The photos were selected, researched and submitted by UW-Stout's University Archives and were uploaded on the University of Wisconsin Digital Collections Center website.
UW-Stout's photos range from early to late 20th century. They mostly show students in classes, such as bricklaying, fashion design, foundry and home economics.
"We decided to digitize photos that showed classroom work typical to Stout but atypical to the rest of the system," said Heather Stecklein, UW-Stout archivist, noting UW-Stout's special polytechnic mission within the UW System.
The UW-Stout collection can be found here.
Several retired faculty members, working with University Archives intern Melissa Schultz, a graduate student from UW-Eau Claire, helped identify people and processes in the photos. The ex-faculty were Glen Gehring, Harold Halfin, Marv Kufahl, Bob Spinti and Lee Smalley.
The UW-Stout photos eventually will be organized into subset galleries, such as by building or by class, for easier viewing.
UW-Stout received a grant to complete the project. As additional funds become available from the state, more photos will be added. "It will be an ongoing project," Stecklein said.
University Archives, on the third floor in the Robert S. Swanson Library and Learning Center, has more than 100,000 photos. The facility also houses the Area Research Center serving Barron, Dunn and Pepin counties.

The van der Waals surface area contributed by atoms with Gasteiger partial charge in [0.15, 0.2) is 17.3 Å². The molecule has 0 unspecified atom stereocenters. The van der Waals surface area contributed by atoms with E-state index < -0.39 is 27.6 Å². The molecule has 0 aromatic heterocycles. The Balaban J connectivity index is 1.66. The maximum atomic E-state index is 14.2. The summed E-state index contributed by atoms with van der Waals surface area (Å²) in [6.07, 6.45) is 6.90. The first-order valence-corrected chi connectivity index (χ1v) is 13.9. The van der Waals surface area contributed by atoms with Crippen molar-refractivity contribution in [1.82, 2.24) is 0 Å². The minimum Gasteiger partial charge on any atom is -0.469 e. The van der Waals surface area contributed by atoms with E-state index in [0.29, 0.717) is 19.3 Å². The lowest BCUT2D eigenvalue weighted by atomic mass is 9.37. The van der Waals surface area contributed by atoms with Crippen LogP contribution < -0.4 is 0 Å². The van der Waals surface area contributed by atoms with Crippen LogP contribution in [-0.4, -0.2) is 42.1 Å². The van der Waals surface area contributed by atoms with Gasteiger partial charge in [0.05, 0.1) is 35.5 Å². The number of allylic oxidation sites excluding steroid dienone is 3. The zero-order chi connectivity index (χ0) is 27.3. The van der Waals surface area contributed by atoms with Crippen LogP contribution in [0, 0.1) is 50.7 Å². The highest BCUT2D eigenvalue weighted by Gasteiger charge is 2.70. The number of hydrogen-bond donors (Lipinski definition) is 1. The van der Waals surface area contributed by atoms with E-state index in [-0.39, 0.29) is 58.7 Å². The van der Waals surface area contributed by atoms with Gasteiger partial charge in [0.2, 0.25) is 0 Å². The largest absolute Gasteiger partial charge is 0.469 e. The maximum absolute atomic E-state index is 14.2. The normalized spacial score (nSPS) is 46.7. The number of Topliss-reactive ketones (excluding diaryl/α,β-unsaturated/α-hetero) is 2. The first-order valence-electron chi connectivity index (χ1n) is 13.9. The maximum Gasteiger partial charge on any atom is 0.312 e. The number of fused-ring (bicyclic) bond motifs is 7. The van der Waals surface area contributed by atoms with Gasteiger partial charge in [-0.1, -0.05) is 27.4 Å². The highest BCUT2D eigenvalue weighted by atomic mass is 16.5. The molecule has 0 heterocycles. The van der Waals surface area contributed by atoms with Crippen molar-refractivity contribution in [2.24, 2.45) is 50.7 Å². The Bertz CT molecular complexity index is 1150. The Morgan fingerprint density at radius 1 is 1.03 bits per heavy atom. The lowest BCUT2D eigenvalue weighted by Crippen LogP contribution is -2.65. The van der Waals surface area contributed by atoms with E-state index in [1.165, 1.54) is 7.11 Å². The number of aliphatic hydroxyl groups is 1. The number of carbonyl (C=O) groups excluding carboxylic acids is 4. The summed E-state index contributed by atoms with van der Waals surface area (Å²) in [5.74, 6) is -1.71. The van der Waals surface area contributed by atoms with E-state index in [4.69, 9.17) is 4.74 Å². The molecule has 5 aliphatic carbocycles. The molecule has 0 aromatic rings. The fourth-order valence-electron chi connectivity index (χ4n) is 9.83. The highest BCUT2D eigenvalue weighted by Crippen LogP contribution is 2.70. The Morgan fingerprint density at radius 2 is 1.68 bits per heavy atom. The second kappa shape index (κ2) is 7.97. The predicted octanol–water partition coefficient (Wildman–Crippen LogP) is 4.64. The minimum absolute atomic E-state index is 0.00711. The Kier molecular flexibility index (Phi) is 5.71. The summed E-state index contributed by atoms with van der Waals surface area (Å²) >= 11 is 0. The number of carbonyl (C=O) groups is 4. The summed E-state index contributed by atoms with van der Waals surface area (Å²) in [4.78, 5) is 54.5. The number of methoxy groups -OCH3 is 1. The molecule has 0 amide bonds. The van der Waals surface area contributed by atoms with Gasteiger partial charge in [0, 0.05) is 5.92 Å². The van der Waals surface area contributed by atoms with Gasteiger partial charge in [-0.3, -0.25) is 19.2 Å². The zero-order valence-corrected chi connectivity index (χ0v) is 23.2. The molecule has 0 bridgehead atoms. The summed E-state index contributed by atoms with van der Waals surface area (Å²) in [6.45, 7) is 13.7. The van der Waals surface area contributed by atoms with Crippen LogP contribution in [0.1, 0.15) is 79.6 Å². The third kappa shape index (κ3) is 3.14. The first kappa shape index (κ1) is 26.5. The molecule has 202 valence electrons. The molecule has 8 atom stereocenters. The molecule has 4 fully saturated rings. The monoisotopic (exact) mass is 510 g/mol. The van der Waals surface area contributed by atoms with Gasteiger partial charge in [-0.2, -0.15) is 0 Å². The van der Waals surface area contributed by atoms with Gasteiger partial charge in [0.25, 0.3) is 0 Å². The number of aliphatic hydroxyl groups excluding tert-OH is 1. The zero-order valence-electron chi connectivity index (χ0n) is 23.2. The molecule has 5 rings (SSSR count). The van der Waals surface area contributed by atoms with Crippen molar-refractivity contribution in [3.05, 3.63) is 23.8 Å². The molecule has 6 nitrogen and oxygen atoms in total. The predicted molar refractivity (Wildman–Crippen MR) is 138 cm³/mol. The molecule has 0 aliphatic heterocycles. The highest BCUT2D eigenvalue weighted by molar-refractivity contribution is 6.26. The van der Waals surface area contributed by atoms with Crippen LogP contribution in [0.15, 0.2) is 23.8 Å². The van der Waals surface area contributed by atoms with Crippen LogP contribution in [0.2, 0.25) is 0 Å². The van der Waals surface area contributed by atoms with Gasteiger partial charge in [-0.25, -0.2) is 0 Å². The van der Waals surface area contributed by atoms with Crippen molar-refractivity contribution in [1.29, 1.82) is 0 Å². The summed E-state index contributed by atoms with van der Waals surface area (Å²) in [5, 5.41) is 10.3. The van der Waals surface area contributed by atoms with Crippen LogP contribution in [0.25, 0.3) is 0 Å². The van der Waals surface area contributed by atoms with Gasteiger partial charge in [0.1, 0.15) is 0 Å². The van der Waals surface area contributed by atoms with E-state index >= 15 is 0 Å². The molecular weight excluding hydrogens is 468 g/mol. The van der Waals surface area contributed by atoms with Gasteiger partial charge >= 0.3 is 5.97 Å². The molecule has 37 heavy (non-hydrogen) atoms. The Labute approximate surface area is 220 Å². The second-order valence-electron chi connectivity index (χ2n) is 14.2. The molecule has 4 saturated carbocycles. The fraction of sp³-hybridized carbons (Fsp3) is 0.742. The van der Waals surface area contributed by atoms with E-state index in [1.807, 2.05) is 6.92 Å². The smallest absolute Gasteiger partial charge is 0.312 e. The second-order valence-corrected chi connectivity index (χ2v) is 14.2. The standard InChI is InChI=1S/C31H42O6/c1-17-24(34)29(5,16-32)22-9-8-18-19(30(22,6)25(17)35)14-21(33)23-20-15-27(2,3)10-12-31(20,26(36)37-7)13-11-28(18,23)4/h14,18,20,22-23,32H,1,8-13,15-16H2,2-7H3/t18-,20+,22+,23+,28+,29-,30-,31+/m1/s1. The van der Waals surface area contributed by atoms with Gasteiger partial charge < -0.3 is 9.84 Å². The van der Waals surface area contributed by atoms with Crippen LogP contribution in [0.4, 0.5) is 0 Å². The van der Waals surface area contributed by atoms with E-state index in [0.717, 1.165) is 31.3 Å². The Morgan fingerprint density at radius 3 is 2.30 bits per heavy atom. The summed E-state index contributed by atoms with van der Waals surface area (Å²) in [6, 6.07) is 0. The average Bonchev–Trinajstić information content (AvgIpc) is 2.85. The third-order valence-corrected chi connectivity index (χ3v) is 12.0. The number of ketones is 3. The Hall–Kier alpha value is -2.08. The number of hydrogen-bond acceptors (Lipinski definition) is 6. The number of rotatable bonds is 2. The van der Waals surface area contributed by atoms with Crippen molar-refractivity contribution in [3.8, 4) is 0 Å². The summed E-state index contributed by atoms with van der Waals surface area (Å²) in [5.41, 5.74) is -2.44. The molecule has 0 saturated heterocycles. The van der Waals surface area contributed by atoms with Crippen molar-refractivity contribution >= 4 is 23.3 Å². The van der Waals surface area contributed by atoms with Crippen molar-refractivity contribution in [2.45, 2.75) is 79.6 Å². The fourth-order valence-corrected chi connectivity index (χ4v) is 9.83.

Archives and the Area Research Center can be reached at 715-232-2300, by email or online.
UW Digital Collections
The UW Digital Collections Center includes more than 60 collections representing tens of thousands of images, texts and sound recordings from around Wisconsin and the world. Collections from other UW System schools are included.
Most items in the collection, including UW-Stout's, have copyright restrictions.
The goal of the center is to "create and provide free access to digital resources that support the teaching and research needs of the UW community, uniquely document the university and state of Wisconsin and possess broad research value," according to the website.